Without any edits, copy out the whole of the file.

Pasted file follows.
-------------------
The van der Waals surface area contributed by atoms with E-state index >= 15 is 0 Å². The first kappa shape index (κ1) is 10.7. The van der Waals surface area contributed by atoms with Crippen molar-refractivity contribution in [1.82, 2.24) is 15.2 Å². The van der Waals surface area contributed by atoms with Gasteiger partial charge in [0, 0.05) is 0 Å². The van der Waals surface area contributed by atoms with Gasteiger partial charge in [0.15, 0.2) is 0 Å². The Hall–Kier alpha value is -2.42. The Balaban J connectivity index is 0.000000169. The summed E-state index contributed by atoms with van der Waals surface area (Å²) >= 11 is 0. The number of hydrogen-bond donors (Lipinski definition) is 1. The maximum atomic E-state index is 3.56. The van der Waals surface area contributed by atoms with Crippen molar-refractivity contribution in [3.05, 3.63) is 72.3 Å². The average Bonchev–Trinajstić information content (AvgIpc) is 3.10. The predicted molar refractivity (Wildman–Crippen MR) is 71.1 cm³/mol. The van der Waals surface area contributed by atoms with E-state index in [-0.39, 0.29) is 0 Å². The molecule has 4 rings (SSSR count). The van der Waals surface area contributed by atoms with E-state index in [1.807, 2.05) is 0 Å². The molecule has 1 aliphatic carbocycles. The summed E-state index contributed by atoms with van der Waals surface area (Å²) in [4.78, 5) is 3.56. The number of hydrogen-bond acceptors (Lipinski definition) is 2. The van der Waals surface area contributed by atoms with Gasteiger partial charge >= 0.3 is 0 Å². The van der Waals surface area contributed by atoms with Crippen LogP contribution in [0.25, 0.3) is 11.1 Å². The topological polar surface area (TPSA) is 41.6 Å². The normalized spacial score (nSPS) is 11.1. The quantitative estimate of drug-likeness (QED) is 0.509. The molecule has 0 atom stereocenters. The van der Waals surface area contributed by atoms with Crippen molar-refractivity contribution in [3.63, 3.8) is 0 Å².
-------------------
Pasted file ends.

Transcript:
The van der Waals surface area contributed by atoms with E-state index >= 15 is 0 Å². The first kappa shape index (κ1) is 10.7. The van der Waals surface area contributed by atoms with Crippen molar-refractivity contribution in [1.82, 2.24) is 15.2 Å². The van der Waals surface area contributed by atoms with Gasteiger partial charge in [0, 0.05) is 0 Å². The van der Waals surface area contributed by atoms with Gasteiger partial charge in [0.15, 0.2) is 0 Å². The Hall–Kier alpha value is -2.42. The Balaban J connectivity index is 0.000000169. The summed E-state index contributed by atoms with van der Waals surface area (Å²) >= 11 is 0. The number of hydrogen-bond donors (Lipinski definition) is 1. The maximum atomic E-state index is 3.56. The van der Waals surface area contributed by atoms with Crippen molar-refractivity contribution in [3.05, 3.63) is 72.3 Å². The average Bonchev–Trinajstić information content (AvgIpc) is 3.10. The predicted molar refractivity (Wildman–Crippen MR) is 71.1 cm³/mol. The van der Waals surface area contributed by atoms with E-state index in [-0.39, 0.29) is 0 Å². The molecule has 4 rings (SSSR count). The van der Waals surface area contributed by atoms with E-state index in [1.807, 2.05) is 0 Å². The molecule has 1 aliphatic carbocycles. The summed E-state index contributed by atoms with van der Waals surface area (Å²) in [4.78, 5) is 3.56. The number of hydrogen-bond acceptors (Lipinski definition) is 2. The van der Waals surface area contributed by atoms with Gasteiger partial charge >= 0.3 is 0 Å². The van der Waals surface area contributed by atoms with Crippen LogP contribution in [0.25, 0.3) is 11.1 Å². The topological polar surface area (TPSA) is 41.6 Å². The normalized spacial score (nSPS) is 11.1. The quantitative estimate of drug-likeness (QED) is 0.509. The molecule has 0 atom stereocenters. The van der Waals surface area contributed by atoms with Crippen molar-refractivity contribution in [3.63, 3.8) is 0 Å².